Project Cluster of Excellence (2015 - 2017)
Prof. Dr. Ulrich Glassmann
This project focuses on the question: What influence does the internationalization of the financial markets have on the indebtedness of private households? In recent years, this debt has increased dramatically in many Western countries, but this is not a uniform trend. We explain the differences in private debt with the fact that the internationalization of financial markets in culturally differentiated economies (varieties of capitalism) stimulates more or less risky lending practices.
The core thesis of the project is that the cultural peculiarities of economies may work like barriers for foreign banks that they try to compensate for by high risk strategies, such as particularly favourable credit conditions for private households. This is to be investigated both quantitatively and qualitatively by means of case studies in Germany, Great Britain, Italy and Sweden. In this way, we want to examine the extent to which the risk behaviour of market actors does not only follow rational considerations of profit maximization, but are also a consequence of the risk behaviour of competitors, which can finally lead to the destabilization of markets.
2008 - 2010 Thyssen Project
In 2008 the Thyssen Foundation funded our research project on group behaviour and the provision of public goods. Our main interest was to analyse important determinants of group behaviour in a public goods game. In particular, we examined what impact decision rules have on group investments and how group size influences the members´ decision behaviour. For a better understanding of these topics we carried out laboratory experiments with 544 subjects in 24 sessions at the Laboratory for Economic Research at the University of Cologne. Our results showed that groups are not necessarily more egoistic than individuals, that majority rule causes more cooperative behaviour than unanimity rule and that increasing group size does not necessarily decrease cooperation. These findings contribute to insights in social psychology, Public Choice Theory, theories of democracy and theories of collective action.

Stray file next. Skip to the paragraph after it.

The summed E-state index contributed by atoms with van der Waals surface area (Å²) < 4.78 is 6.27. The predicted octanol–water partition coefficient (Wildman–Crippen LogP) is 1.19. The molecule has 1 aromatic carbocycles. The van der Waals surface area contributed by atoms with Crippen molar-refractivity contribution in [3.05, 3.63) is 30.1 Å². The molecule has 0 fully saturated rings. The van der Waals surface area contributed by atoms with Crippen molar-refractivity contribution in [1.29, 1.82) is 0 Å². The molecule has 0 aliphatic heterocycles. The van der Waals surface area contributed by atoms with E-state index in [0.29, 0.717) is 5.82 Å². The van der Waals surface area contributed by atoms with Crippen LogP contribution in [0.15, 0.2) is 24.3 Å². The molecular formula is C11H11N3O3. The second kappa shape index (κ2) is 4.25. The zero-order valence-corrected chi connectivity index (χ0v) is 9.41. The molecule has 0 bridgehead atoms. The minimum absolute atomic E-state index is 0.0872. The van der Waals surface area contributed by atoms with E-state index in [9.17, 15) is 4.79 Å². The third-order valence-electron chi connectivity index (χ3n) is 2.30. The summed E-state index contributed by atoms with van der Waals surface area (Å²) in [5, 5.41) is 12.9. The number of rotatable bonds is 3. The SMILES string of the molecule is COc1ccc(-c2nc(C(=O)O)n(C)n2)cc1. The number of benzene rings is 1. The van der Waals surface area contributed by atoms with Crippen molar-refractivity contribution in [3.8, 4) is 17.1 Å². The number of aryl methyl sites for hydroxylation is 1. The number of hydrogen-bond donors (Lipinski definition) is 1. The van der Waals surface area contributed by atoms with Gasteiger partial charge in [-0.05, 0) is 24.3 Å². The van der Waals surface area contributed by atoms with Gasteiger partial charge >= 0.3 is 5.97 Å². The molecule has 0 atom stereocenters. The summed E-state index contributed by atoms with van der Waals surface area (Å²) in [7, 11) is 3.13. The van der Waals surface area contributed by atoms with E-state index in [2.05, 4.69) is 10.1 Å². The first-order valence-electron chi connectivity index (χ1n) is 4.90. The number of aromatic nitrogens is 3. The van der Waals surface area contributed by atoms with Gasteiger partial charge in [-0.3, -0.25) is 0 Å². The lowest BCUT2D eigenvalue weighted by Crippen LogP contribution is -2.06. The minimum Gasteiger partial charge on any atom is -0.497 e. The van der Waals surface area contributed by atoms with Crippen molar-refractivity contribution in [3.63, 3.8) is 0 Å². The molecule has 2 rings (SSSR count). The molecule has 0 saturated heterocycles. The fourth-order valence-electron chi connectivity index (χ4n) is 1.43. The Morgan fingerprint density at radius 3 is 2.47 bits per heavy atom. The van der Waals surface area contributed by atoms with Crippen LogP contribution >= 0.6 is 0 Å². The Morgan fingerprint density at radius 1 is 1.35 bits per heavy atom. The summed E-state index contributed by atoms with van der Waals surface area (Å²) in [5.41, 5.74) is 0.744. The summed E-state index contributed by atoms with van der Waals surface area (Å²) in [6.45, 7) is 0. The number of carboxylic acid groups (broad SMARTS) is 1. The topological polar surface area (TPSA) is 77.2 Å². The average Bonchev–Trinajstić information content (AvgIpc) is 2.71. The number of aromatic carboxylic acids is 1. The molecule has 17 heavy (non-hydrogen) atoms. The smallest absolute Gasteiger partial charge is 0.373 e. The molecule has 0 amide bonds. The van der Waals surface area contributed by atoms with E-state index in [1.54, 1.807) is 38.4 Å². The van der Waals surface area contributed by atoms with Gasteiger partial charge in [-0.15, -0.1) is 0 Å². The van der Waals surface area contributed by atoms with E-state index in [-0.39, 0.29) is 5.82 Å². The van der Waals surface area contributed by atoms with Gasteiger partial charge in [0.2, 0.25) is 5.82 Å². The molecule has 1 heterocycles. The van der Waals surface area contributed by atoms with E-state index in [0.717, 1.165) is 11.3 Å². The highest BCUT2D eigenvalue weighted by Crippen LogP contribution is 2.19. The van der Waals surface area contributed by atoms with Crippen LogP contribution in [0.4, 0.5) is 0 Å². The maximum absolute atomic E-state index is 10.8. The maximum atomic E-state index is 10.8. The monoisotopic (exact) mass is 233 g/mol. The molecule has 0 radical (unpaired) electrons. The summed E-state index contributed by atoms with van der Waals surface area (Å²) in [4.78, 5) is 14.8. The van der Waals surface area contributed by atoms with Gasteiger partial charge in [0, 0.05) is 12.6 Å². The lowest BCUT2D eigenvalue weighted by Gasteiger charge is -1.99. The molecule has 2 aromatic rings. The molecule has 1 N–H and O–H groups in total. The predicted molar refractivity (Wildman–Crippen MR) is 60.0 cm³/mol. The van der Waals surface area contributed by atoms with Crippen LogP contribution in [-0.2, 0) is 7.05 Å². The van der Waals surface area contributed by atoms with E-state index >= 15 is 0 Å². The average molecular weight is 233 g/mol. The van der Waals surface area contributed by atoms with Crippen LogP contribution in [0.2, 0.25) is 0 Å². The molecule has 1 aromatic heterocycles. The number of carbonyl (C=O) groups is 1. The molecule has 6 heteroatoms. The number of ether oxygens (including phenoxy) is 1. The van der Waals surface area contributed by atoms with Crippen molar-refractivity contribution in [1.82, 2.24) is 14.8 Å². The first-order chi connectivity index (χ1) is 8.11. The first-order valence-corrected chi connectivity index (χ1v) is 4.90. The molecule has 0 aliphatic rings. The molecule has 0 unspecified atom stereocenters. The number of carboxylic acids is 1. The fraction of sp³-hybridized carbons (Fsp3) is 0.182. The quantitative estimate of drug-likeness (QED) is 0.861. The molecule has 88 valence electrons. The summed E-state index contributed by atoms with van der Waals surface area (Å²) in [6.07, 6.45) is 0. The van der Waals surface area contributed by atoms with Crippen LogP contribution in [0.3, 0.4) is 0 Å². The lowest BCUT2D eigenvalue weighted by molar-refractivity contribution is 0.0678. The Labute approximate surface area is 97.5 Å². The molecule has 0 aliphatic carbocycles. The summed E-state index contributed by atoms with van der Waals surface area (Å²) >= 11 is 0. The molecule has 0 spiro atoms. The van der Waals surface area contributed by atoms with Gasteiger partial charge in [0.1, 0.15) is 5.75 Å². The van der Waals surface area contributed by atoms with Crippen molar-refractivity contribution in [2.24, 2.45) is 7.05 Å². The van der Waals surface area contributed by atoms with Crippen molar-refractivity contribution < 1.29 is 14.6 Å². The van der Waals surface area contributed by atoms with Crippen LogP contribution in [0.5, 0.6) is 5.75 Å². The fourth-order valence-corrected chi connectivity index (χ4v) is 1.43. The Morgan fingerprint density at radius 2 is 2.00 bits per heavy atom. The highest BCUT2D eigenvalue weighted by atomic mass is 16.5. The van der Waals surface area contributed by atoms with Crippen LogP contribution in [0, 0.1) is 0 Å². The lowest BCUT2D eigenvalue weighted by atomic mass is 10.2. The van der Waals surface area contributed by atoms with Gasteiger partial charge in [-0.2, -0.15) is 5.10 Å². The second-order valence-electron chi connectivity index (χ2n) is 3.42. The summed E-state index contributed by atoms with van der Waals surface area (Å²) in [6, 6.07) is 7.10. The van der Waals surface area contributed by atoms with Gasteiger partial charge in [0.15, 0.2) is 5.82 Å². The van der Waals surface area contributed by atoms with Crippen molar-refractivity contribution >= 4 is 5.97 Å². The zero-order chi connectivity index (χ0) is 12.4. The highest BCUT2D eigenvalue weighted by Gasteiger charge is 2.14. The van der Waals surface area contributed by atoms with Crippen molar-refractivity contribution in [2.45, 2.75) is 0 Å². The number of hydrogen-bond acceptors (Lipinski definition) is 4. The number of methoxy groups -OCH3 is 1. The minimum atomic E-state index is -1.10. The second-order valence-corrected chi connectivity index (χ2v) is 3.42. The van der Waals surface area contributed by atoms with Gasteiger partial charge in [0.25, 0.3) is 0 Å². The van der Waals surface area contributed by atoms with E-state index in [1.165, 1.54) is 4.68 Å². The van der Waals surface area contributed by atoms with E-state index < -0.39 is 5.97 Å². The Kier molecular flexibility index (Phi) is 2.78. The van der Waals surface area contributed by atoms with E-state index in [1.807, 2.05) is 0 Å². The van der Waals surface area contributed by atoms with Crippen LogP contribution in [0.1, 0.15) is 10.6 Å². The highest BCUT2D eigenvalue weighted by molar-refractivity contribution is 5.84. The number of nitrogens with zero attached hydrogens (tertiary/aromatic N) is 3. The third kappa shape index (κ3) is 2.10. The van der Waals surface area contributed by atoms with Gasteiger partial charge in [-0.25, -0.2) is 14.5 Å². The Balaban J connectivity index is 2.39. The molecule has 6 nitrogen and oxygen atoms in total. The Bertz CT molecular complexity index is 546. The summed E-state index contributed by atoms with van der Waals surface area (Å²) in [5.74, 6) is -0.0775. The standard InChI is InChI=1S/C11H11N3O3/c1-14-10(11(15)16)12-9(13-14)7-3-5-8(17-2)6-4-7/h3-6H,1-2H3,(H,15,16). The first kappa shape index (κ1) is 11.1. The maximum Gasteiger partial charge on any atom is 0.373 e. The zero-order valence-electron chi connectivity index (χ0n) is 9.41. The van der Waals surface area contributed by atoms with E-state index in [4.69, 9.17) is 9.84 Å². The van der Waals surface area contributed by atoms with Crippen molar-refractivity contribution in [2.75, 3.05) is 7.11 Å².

2004 - 2008 Volkswagen Project
This project focused on opportunities "Beyond Rigidities of National Production and Innovation Models". It was supervised by Colin Crouch and Helmut Voelzkow. I was in charge of an analysis of the transformation of German capitalism and a case study on business development in the Cologne media industry. The general thesis put forward in this project was that innovation in local economies can emerge as a consequence of (informal) deviations from national production rules which answer to a specific sectoral demand of growing industries and are furthered by unique territorial resources of cooperation. The results are presented in a volume on Innovation in Local Economies published by Oxford University Press.
1998 - 2003 Max Planck Research Group
This project was based at the Max Planck Institute for the Study of Societies, Cologne and the European University Institute, Florence. It constituted an international research group which analysed governance structures in local economies, demonstrating how these structures influence the provision of collective competition goods for enterprises. Two volumes, Local Production Systems in Europe - Rise or Demise? and Changing Governance of Local Economies, both published by Oxford University Press, present findings on the causes and consequences of the diverging ways in which these goods are delivered. I was in charge of analysing the German production model. Moreover, I carried out several case studies, for instance on the machinery industry in Stuttgart and the steel industry in Duisburg. My dissertation, in which I examine the effects of federal and unitary state organization on local business development, was a spin-off from this project: Staatliche Ordnung und räumliche Wirtschaftspolitik.